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Wilderness Environ Med. 2012 Sep;23(3):223-30. doi: 10.1016/j.wem.2012.04.002. Epub 2012 Jun 22.

Rock climbing rescues: causes, injuries, and trends in Boulder County, Colorado.

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1
Rocky Mountain Rescue Group, Boulder, Colorado 80306, USA. contact@RockyMountainRescue.org

Abstract

OBJECTIVE:

To describe rates and patterns of rock climbing rescue incidents, morbidity and mortality in Boulder County, CO.

METHODS:

Rocky Mountain Rescue Group incident reports from 1998 to 2011 were reviewed to provide a 14-year statistical account of rock climbing incidents.

RESULTS:

Rock climbing rescues in Boulder accounted for 428 of a total of 2198 (19.5%) mountain and wilderness rescue victims. Most rock climbing victims were male (78%), and 46% of victims were between the ages of 20 and 29 years; most rock climbing incidents occurred on weekend days (median time of 3:30 pm) during the spring, summer, and autumn. Technical roped climbers accounted for 58% of climbing victims, whereas unroped climbers accounted for 34%. Belay incidents accounted for 12% of climbing victims, whereas rock fall incidents accounted for 4.5% of victims. Most victims were uninjured (43% stranded or lost), whereas lower extremity injuries were the most common injury (29.5% of injured victims). A total of 5.5% of climbing victims were fatally injured (23 victims: 5 from lead falls and 9 from unroped falls).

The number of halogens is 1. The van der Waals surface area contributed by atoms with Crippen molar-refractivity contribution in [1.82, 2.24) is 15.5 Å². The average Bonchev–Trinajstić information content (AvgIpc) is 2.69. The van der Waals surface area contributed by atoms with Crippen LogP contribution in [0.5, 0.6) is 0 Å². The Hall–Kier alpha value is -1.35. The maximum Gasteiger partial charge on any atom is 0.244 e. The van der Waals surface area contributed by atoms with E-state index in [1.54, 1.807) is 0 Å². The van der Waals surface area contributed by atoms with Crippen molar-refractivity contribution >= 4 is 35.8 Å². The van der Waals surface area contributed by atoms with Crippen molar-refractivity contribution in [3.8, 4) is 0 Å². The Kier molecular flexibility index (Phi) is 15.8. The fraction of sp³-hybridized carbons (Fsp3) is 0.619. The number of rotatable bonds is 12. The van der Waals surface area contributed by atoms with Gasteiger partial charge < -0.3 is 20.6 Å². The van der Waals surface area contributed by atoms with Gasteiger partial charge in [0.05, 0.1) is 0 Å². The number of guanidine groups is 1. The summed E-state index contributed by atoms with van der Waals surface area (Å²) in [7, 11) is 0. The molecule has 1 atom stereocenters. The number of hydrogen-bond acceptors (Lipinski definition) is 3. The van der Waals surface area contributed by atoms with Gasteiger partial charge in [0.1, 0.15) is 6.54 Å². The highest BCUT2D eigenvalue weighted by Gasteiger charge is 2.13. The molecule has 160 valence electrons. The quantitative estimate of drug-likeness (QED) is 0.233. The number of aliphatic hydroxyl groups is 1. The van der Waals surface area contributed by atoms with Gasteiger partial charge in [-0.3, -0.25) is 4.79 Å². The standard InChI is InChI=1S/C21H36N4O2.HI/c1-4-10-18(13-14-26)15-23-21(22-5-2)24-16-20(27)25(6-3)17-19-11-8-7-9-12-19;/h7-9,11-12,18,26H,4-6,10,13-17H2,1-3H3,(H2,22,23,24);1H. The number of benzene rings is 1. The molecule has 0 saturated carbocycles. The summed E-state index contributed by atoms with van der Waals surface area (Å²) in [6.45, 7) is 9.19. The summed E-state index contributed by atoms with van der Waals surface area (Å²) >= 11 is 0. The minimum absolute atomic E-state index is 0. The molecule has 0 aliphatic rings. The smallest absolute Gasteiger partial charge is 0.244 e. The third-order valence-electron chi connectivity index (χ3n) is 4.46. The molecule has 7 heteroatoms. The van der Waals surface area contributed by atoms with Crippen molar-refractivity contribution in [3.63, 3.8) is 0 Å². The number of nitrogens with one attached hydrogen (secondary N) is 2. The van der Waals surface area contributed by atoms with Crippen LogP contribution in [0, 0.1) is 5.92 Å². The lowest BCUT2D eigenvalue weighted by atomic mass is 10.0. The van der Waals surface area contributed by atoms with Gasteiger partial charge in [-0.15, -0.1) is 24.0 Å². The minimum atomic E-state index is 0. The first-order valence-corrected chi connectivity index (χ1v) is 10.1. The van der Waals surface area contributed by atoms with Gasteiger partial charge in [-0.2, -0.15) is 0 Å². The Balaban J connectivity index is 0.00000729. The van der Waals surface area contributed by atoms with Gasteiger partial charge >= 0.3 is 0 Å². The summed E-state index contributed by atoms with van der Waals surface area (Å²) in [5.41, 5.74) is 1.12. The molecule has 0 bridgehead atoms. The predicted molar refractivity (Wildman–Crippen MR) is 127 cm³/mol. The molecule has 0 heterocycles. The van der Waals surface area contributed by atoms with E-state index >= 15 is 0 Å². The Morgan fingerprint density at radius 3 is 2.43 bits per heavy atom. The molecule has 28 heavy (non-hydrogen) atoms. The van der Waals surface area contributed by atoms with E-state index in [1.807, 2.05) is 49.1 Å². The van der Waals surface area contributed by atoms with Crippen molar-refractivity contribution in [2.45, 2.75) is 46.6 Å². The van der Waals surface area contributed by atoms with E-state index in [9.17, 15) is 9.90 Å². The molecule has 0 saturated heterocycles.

CONCLUSIONS:

The occurrence of rock climbing-related rescue victims comprised one fifth of all rescue victims in Boulder County. A large fraction of incidents and fatalities resulted from unroped climbing. Incidents of lost or uninjured stranded climbers and belay incidents account for more than half of victims, which can likely be prevented by gaining appropriate experience, seeking local information, and applying some simple safety measures for control of rope belays.

PMID:
22727678
DOI:
10.1016/j.wem.2012.04.002
[Indexed for MEDLINE]
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